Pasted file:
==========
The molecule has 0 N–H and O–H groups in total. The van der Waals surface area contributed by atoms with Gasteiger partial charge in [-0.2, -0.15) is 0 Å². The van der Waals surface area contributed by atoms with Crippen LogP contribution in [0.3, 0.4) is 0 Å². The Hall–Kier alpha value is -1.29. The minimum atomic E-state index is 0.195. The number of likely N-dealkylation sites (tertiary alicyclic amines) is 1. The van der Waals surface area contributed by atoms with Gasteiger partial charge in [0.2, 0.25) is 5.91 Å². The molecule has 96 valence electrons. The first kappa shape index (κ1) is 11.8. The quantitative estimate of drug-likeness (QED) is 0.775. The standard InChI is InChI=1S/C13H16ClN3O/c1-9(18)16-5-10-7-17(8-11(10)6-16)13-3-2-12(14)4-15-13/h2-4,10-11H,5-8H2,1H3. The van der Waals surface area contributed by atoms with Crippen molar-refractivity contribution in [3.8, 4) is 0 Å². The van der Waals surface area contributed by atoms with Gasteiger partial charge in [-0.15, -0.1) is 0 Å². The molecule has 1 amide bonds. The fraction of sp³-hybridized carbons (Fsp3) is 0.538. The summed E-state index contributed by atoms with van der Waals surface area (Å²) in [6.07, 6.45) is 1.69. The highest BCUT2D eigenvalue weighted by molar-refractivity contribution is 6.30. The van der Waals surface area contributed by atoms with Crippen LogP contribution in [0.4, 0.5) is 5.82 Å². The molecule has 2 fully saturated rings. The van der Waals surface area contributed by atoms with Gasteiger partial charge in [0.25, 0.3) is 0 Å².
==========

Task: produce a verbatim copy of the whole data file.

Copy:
The molecule has 0 N–H and O–H groups in total. The van der Waals surface area contributed by atoms with Gasteiger partial charge in [-0.2, -0.15) is 0 Å². The van der Waals surface area contributed by atoms with Crippen LogP contribution in [0.3, 0.4) is 0 Å². The Hall–Kier alpha value is -1.29. The minimum atomic E-state index is 0.195. The number of likely N-dealkylation sites (tertiary alicyclic amines) is 1. The van der Waals surface area contributed by atoms with Gasteiger partial charge in [0.2, 0.25) is 5.91 Å². The molecule has 96 valence electrons. The first kappa shape index (κ1) is 11.8. The quantitative estimate of drug-likeness (QED) is 0.775. The standard InChI is InChI=1S/C13H16ClN3O/c1-9(18)16-5-10-7-17(8-11(10)6-16)13-3-2-12(14)4-15-13/h2-4,10-11H,5-8H2,1H3. The van der Waals surface area contributed by atoms with Crippen molar-refractivity contribution in [3.8, 4) is 0 Å². The van der Waals surface area contributed by atoms with Gasteiger partial charge in [-0.15, -0.1) is 0 Å². The molecule has 1 amide bonds. The fraction of sp³-hybridized carbons (Fsp3) is 0.538. The summed E-state index contributed by atoms with van der Waals surface area (Å²) in [6.07, 6.45) is 1.69. The highest BCUT2D eigenvalue weighted by molar-refractivity contribution is 6.30. The van der Waals surface area contributed by atoms with Crippen LogP contribution in [0.4, 0.5) is 5.82 Å². The molecule has 2 fully saturated rings. The van der Waals surface area contributed by atoms with Gasteiger partial charge in [0.25, 0.3) is 0 Å².